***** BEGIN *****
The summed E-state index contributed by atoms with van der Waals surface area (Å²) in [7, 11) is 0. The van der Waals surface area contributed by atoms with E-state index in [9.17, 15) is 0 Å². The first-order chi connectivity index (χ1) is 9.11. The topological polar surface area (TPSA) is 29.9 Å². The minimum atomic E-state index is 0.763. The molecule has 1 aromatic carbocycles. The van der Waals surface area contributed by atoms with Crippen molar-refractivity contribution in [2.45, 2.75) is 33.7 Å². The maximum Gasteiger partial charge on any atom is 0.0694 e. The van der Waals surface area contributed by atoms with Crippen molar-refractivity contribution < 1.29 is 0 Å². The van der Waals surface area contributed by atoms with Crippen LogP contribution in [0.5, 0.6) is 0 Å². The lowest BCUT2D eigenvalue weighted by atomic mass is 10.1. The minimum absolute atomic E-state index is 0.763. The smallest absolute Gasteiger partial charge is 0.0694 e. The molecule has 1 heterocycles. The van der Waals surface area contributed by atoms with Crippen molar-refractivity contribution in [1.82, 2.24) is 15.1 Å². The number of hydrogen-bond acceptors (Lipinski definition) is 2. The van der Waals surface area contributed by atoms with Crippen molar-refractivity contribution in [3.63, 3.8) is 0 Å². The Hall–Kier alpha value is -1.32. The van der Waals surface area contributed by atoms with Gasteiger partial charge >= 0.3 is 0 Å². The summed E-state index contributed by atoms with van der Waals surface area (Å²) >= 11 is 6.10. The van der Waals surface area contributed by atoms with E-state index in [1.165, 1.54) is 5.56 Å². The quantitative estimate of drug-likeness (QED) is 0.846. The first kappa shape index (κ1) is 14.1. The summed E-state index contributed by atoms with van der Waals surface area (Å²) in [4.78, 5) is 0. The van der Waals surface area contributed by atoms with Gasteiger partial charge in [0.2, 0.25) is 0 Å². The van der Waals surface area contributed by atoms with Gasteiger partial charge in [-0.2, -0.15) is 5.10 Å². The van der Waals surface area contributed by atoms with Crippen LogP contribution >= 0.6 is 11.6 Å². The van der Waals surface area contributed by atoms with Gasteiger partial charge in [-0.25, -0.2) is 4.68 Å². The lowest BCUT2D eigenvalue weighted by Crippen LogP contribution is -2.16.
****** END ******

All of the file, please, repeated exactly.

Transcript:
The summed E-state index contributed by atoms with van der Waals surface area (Å²) in [7, 11) is 0. The van der Waals surface area contributed by atoms with E-state index in [9.17, 15) is 0 Å². The first-order chi connectivity index (χ1) is 9.11. The topological polar surface area (TPSA) is 29.9 Å². The minimum atomic E-state index is 0.763. The molecule has 1 aromatic carbocycles. The van der Waals surface area contributed by atoms with Crippen molar-refractivity contribution in [2.45, 2.75) is 33.7 Å². The maximum Gasteiger partial charge on any atom is 0.0694 e. The van der Waals surface area contributed by atoms with Crippen molar-refractivity contribution < 1.29 is 0 Å². The van der Waals surface area contributed by atoms with Crippen LogP contribution in [0.5, 0.6) is 0 Å². The lowest BCUT2D eigenvalue weighted by atomic mass is 10.1. The minimum absolute atomic E-state index is 0.763. The smallest absolute Gasteiger partial charge is 0.0694 e. The molecule has 1 heterocycles. The van der Waals surface area contributed by atoms with Crippen molar-refractivity contribution in [1.82, 2.24) is 15.1 Å². The number of hydrogen-bond acceptors (Lipinski definition) is 2. The van der Waals surface area contributed by atoms with Crippen molar-refractivity contribution in [3.63, 3.8) is 0 Å². The Hall–Kier alpha value is -1.32. The van der Waals surface area contributed by atoms with Gasteiger partial charge >= 0.3 is 0 Å². The summed E-state index contributed by atoms with van der Waals surface area (Å²) >= 11 is 6.10. The van der Waals surface area contributed by atoms with E-state index in [1.165, 1.54) is 5.56 Å². The quantitative estimate of drug-likeness (QED) is 0.846. The first kappa shape index (κ1) is 14.1. The summed E-state index contributed by atoms with van der Waals surface area (Å²) in [4.78, 5) is 0. The van der Waals surface area contributed by atoms with Gasteiger partial charge in [0.2, 0.25) is 0 Å². The van der Waals surface area contributed by atoms with Gasteiger partial charge in [-0.2, -0.15) is 5.10 Å². The van der Waals surface area contributed by atoms with Crippen LogP contribution >= 0.6 is 11.6 Å². The van der Waals surface area contributed by atoms with Gasteiger partial charge in [-0.25, -0.2) is 4.68 Å². The lowest BCUT2D eigenvalue weighted by Crippen LogP contribution is -2.16.